They say: It’s not a detuned anything.
We say: Damn straight!
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It’s one of the most despised phrases in the sportbike universe: retuned for torque. Frequently, when manufacturers repurpose an old superbike as a new naked sportbike, the engine is “retuned for torque.” This is often just code for “detuned to cut costs,” neutering the gnarly power output many customers clamor for. This whole idea makes Erik Buell angry.
“The streetfighter classification, which was so revolutionary when we first came to market [with the 1995 S1 Lightning], is now being used by marketing people for all sorts of motorcycles, including some thinly disguised standard bikes that have detuned or obsolete powertrains,” Buell says. “Perhaps a more appropriate name, then, for a bike like our 1190SX is ‘Superfighter.’”
It says everything about the evolution of the category that Erik has to coin a new term to describe a bike built the old-fashioned way. When it came time to create the SX, all the EBR team did was strip the fairing off its World Superbike-ready 1190RX, and then replace the low clip-ons with an upright handlebar. That’s it. The engine calibration wasn’t changed at all. The suspension settings weren’t softened or otherwise altered. The wheelbase wasn’t stretched out, the steering geometry wasn’t relaxed for “more stability,” and there certainly isn’t a softer saddle or a bigger passenger pad. This is a naked superbike in the truest, most honest sense of that phrase. (And, it’s fair to point out, this is exactly what Aprilia did with the very first Tuono.)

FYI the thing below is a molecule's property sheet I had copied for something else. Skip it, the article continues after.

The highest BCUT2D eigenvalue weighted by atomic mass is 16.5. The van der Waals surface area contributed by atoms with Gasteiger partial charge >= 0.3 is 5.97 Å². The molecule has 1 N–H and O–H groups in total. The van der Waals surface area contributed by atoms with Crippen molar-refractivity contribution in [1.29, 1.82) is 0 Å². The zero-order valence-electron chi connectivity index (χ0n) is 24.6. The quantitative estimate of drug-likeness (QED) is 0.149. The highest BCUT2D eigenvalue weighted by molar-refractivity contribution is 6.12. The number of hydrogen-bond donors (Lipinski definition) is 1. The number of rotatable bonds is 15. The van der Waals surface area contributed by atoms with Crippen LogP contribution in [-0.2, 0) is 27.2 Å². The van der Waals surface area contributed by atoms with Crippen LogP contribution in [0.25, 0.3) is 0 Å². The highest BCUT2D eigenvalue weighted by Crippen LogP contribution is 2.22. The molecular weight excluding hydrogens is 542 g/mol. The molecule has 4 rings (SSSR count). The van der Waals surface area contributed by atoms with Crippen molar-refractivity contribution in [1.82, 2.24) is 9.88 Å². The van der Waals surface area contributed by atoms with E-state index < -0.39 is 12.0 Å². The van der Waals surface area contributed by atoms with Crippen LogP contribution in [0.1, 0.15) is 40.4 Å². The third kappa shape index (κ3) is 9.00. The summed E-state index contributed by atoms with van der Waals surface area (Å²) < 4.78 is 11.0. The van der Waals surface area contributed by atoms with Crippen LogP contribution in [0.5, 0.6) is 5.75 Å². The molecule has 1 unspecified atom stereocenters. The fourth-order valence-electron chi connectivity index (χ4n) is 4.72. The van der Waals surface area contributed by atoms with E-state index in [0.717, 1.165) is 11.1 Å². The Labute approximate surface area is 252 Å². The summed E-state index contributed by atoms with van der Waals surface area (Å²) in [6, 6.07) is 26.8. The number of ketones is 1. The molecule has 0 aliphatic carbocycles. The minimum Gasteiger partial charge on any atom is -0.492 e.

This means you get a full measure of performance from the 1,190cc V-twin, which EBR claims makes 185 hp and 101.6 pound-feet of torque (at the crankshaft), plus racetrack-taut suspension and more antisocial attitude than you can shake the smoldering remains of your driver’s license at. Just sitting on the SX fills you with evil glee.
This is no comfort cruiser. The flat, firm saddle hovers 32.5 inches above the pavement and the frame—which doubles as a 4.5-gallon fuel tank, to make room for a bigger airbox—feels wide and substantial between your knees. The riser bar is high and wide and right where you want it for yanking up wheelies or pushing the front end down into fast corners, and the forward view is delightfully uncluttered because the headlight—the same piece as the RX, wrapped in the equivalent of a tiny plastic G-string—is tucked high and tight between the fork legs.